• Printable View


Part 3 – Hands On: Creating a Lead and Logging Activities (60 minutes)

  • Create a Lead
  • Log Activities (Tasks / Log A Call / Calendaring / Email / Notes & Attachments)


Part 4 – Lead Management Business Process & Campaigns (20 minutes)

  • Lead Status
  • Campaigns
  • Lead Conversion

Part 5 – Account and Opportunity Management (40 minutes)

  • Create a Contact ("Save" vs. "Save As" Button)
  • Opportunity Management (Close Date / Stage / Probability / Amount)
  • Opportunity Contact Roles
  • Primary Campaign


Part 6 – Products and Quotes (40 minutes)

  • Quotes and Syncing
  • Adding Products
  • Applying discounts
  • Using Quote Templates

Part 7 – Chatter and Wrap Up (20 minutes)

  • Chatter (Profile, Feed, Following, @mentions)
  • Dashboards
  • Quiz
  • Q&A

Final words of wisdom

Run through the slides with the project team a week or so prior to the training so they know what to expect and help identify any content or process gaps. During the training, don’t let a hard question from a user derail the class. Use a "Parking Lot" if needed to acknowledge the question or concern, but keep the agenda moving. Take breaks every hour or so for at least 10 minutes. That’s good for bio breaks and allows people to check their email or phone. Don’t train before a weekend or holiday. You want your users to apply what they’ve learned immediately – either that afternoon or the next day they should be working live in Salesforce. Schedule a one-hour Q&A call a couple of days after the training to answer questions that are coming up with users. Make sure someone from the project team is on that call to answer business or process questions.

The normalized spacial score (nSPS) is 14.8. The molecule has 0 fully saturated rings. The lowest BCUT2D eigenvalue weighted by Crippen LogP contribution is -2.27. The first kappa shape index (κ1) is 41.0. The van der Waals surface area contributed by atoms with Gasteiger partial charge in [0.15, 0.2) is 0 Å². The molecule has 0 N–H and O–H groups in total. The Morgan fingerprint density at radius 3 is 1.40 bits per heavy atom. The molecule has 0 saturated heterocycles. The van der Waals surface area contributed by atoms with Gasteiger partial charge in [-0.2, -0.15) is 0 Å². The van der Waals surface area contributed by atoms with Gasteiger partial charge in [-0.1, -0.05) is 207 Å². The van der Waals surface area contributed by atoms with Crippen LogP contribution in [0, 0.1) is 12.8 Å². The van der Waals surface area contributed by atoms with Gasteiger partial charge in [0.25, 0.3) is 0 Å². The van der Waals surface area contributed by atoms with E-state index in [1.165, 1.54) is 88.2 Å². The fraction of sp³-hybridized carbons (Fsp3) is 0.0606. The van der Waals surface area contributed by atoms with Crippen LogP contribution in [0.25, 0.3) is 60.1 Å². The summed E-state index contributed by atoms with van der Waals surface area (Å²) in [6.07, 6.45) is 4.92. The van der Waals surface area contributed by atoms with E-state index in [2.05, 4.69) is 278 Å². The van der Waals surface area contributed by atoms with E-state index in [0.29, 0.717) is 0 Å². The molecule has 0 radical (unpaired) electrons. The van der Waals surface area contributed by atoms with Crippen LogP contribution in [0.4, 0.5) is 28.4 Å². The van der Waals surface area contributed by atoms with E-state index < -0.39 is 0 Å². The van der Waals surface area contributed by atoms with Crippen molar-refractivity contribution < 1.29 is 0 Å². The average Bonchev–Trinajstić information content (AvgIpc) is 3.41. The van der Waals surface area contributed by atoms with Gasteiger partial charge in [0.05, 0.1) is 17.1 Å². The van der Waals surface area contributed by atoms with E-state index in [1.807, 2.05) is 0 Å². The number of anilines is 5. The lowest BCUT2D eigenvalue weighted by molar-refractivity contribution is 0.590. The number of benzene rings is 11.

Take your training seriously but have fun. Execute it well and you’re ensuring long-term adoption and success of the project!

Titan the Trainer Admin Zone DF 14

My Training Background

At two companies in my past life I ran large training operations (multiple locations with a 100+ instructors). When I first started consulting on Salesforce¬†back in 2005, I had an opportunity to teach ADM201, the five-day System Administrator class. Since then I’ve taught hundreds of people to become System Administrators and over a thousand end users how to be successful with Salesforce.